Republican State Leadership Committee Spends Millions

The RSLC, which launched its “Judicial Fairness Initiative” earlier this year to elect conservative judges and judicial candidates, poured $3.4 million into supreme and county court races in five states since January.  In addition to TV ads, its spending supported phone banking and direct mail, and the group was behind what was arguably the harshest attack ad of the cycle:  a spot accusing North Carolina’s Justice Robin Hudson of coddling child molesters, which attained national notoriety.

The RSLC saw largely unfavorable results after voters cast their ballots this year:

  • In Montana, the RSLC spent nearly $470,000 on TV ads, mailers, and other electioneering on behalf of Lawrence VanDyke, who was defeated by Justice Michael Wheat, state disclosures show.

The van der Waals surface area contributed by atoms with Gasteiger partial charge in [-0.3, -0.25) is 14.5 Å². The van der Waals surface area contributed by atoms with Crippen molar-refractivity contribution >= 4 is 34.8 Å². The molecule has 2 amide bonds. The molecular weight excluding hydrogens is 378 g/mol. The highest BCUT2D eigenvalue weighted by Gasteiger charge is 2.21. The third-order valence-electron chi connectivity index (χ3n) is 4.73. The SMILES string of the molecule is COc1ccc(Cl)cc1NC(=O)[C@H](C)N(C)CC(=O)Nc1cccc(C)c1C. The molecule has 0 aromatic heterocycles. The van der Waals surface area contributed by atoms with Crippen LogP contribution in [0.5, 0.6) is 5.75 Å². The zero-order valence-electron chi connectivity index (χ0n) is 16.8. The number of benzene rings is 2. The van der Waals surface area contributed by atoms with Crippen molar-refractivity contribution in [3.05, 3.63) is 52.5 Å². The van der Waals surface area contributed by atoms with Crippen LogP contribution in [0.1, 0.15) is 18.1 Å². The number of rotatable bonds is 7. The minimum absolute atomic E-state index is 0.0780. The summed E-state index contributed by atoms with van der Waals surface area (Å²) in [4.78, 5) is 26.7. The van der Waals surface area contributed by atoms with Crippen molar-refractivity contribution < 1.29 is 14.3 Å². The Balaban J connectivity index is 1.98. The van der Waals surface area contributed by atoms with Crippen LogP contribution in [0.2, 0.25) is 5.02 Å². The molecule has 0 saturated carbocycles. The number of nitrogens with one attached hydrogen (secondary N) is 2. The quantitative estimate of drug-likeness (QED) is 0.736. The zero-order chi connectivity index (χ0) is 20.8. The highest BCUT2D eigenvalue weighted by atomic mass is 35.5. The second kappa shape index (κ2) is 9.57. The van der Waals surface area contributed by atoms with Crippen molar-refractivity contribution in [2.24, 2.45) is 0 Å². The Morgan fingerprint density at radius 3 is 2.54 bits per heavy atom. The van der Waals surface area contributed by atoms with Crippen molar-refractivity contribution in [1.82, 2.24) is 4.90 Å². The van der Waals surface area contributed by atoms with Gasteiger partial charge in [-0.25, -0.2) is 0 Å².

• The RSLC gave Justice for All NC a total of $1.3 million for the primary and general election, according to state disclosures. Justice for All NC spent an estimated $210,000 in TV advertising in support of candidate Mike Robinson, who was defeated by incumbent Justice Cheri Beasley. Justice for All NC also spent almost $700,000 during the primary on an attack ad against incumbent Justice Robin Hudson.  She defeated Superior Court Judge Eric Levinson on Election Day.  
  • The RSLC spent more than $200,000 on a direct mail effort in Tennessee opposing the retention of three Tennessee Supreme Court Justices, Gary Wade, Cornelia Clark and Sharon Lee, calling them too liberal for Tennessee and linking them to the Affordable Care Act. The RSLC also gave $140,000 to the Tennessee Forum, a group that aired ads accusing the three justices of being “liberal on crime.” Voters retained all three justices in August.
  • In the Cole County, Missouri circuit court race, prosecutor Brian Stumpe, backed by RSLC funding that reached nearly $300,000 according to state disclosure reports, failed to unseat Judge Pat Joyce.  The court’s jurisdiction includes challenges to the constitutionality of state laws and the language of ballot measures.  “Is there a negative backlash?  Clearly,” said Stumpe.